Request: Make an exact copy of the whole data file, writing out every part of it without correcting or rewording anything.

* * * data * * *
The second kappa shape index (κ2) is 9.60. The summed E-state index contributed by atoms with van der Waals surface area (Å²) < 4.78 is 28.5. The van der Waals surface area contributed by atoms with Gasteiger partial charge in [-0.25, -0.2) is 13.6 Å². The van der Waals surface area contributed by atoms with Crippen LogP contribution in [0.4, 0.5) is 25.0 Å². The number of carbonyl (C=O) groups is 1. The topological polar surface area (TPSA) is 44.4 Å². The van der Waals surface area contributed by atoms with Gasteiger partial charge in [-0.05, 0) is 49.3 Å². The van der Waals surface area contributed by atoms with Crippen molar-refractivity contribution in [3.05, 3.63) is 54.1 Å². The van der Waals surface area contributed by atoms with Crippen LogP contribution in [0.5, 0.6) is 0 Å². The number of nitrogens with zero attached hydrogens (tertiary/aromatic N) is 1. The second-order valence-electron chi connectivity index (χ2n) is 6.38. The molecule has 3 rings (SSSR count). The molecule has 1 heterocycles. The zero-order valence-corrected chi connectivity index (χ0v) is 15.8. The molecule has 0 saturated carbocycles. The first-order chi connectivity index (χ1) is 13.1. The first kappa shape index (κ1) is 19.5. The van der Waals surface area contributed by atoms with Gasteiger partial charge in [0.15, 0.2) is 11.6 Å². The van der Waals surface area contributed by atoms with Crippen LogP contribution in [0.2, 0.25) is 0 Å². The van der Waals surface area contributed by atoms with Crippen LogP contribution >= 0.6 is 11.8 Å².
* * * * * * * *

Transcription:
The second kappa shape index (κ2) is 9.60. The summed E-state index contributed by atoms with van der Waals surface area (Å²) < 4.78 is 28.5. The van der Waals surface area contributed by atoms with Gasteiger partial charge in [-0.25, -0.2) is 13.6 Å². The van der Waals surface area contributed by atoms with Crippen LogP contribution in [0.4, 0.5) is 25.0 Å². The number of carbonyl (C=O) groups is 1. The topological polar surface area (TPSA) is 44.4 Å². The van der Waals surface area contributed by atoms with Gasteiger partial charge in [-0.05, 0) is 49.3 Å². The van der Waals surface area contributed by atoms with Crippen molar-refractivity contribution in [3.05, 3.63) is 54.1 Å². The van der Waals surface area contributed by atoms with Crippen LogP contribution in [0.5, 0.6) is 0 Å². The number of nitrogens with zero attached hydrogens (tertiary/aromatic N) is 1. The second-order valence-electron chi connectivity index (χ2n) is 6.38. The molecule has 3 rings (SSSR count). The molecule has 1 heterocycles. The zero-order valence-corrected chi connectivity index (χ0v) is 15.8. The molecule has 0 saturated carbocycles. The first-order chi connectivity index (χ1) is 13.1. The first kappa shape index (κ1) is 19.5. The van der Waals surface area contributed by atoms with Gasteiger partial charge in [0.15, 0.2) is 11.6 Å². The van der Waals surface area contributed by atoms with Crippen LogP contribution in [0.2, 0.25) is 0 Å². The van der Waals surface area contributed by atoms with Crippen LogP contribution >= 0.6 is 11.8 Å².